The late architect and historian Stanford Anderson once remarked that authenticity is the third rail of architectural debate — a place to venture at one’s peril. Notwithstanding, any architectural intervention demands that we engage and understand what is essential — authentic — in the original to its creator, those for whom it was created and all those all who experience it — to ensure fidelity to the character and integrity of the original work. Louis I. Kahn was one of a handful of truly significant architects of the last 75 years, and arguably the one who (with Le Corbusier) will have the most lasting effect upon architecture over time. As we now assess his legacy and develop interventions for renewal, it is instructive to contemplate how our understanding of Kahn’s aesthetic of authenticity — buildings as “instrument[s] that exaggerate, and so heighten one’s awareness of nature’s infinite variations” — should affect our approach to their conservation, adaptation and renewal.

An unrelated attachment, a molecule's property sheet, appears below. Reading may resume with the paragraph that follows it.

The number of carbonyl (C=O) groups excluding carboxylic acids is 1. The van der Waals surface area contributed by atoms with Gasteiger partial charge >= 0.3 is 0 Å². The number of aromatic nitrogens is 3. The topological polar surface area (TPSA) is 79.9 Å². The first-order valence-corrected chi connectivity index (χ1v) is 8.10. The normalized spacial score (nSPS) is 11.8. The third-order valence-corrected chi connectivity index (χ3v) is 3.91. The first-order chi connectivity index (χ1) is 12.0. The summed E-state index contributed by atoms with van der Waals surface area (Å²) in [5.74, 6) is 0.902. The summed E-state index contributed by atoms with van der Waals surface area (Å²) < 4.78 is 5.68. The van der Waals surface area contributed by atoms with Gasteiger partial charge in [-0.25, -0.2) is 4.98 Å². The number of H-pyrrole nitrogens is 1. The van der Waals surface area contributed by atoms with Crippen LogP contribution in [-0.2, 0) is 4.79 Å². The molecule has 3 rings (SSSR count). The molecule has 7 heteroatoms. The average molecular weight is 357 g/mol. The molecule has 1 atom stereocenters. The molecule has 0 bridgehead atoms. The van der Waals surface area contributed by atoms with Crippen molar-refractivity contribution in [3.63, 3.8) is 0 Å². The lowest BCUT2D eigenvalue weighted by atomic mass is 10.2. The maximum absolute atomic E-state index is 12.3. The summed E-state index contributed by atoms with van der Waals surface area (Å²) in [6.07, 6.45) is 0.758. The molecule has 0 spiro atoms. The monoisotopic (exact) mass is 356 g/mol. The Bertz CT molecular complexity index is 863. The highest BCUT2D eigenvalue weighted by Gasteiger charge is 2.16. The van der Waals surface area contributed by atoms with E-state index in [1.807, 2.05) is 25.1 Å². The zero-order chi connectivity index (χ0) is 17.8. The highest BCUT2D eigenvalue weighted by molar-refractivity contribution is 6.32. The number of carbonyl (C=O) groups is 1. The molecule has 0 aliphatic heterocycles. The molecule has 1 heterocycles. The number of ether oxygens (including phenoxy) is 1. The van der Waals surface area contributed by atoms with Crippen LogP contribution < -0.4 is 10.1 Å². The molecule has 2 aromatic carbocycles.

Modern Movement, Modern architecture, Louis Kahn, Modern monumentality, Conservation of modern architecture.